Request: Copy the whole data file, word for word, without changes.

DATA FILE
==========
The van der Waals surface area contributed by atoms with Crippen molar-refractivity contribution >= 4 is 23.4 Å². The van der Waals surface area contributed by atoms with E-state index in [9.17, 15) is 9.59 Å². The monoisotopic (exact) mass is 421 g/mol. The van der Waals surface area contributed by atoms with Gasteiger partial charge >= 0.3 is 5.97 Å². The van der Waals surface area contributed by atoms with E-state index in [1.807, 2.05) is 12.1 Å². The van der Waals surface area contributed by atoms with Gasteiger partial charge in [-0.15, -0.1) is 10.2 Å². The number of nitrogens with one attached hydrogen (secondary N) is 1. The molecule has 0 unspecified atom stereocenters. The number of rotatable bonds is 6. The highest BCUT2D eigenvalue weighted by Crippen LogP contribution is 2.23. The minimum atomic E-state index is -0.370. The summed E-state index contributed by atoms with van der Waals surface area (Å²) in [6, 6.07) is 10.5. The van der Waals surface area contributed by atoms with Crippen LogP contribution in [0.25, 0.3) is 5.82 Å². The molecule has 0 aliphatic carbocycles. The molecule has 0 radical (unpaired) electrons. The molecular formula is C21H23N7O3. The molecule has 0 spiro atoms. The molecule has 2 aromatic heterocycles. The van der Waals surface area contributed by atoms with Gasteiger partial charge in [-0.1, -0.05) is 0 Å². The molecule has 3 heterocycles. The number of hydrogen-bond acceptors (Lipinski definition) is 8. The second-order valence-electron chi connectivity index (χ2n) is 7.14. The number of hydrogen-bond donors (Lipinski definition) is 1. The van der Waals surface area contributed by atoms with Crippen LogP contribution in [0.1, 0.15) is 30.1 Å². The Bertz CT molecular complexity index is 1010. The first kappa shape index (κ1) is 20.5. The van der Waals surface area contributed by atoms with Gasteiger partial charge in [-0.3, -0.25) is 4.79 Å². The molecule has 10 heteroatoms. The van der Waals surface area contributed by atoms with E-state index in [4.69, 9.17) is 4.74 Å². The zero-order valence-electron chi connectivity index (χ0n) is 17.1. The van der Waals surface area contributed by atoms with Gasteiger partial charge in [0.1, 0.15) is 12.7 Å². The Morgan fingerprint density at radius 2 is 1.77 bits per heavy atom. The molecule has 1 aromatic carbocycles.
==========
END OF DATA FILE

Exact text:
The van der Waals surface area contributed by atoms with Crippen molar-refractivity contribution >= 4 is 23.4 Å². The van der Waals surface area contributed by atoms with E-state index in [9.17, 15) is 9.59 Å². The monoisotopic (exact) mass is 421 g/mol. The van der Waals surface area contributed by atoms with Gasteiger partial charge >= 0.3 is 5.97 Å². The van der Waals surface area contributed by atoms with E-state index in [1.807, 2.05) is 12.1 Å². The van der Waals surface area contributed by atoms with Gasteiger partial charge in [-0.15, -0.1) is 10.2 Å². The number of nitrogens with one attached hydrogen (secondary N) is 1. The molecule has 0 unspecified atom stereocenters. The number of rotatable bonds is 6. The highest BCUT2D eigenvalue weighted by Crippen LogP contribution is 2.23. The minimum atomic E-state index is -0.370. The summed E-state index contributed by atoms with van der Waals surface area (Å²) in [6, 6.07) is 10.5. The van der Waals surface area contributed by atoms with Crippen LogP contribution in [0.25, 0.3) is 5.82 Å². The molecule has 0 aliphatic carbocycles. The molecule has 0 radical (unpaired) electrons. The molecular formula is C21H23N7O3. The molecule has 0 spiro atoms. The molecule has 2 aromatic heterocycles. The van der Waals surface area contributed by atoms with Gasteiger partial charge in [-0.1, -0.05) is 0 Å². The molecule has 3 heterocycles. The number of hydrogen-bond acceptors (Lipinski definition) is 8. The second-order valence-electron chi connectivity index (χ2n) is 7.14. The number of hydrogen-bond donors (Lipinski definition) is 1. The van der Waals surface area contributed by atoms with Crippen LogP contribution in [0.1, 0.15) is 30.1 Å². The Bertz CT molecular complexity index is 1010. The first kappa shape index (κ1) is 20.5. The van der Waals surface area contributed by atoms with Gasteiger partial charge in [-0.3, -0.25) is 4.79 Å². The molecule has 10 heteroatoms. The van der Waals surface area contributed by atoms with E-state index in [4.69, 9.17) is 4.74 Å². The zero-order valence-electron chi connectivity index (χ0n) is 17.1. The van der Waals surface area contributed by atoms with Gasteiger partial charge in [0.1, 0.15) is 12.7 Å². The Morgan fingerprint density at radius 2 is 1.77 bits per heavy atom. The molecule has 1 aromatic carbocycles.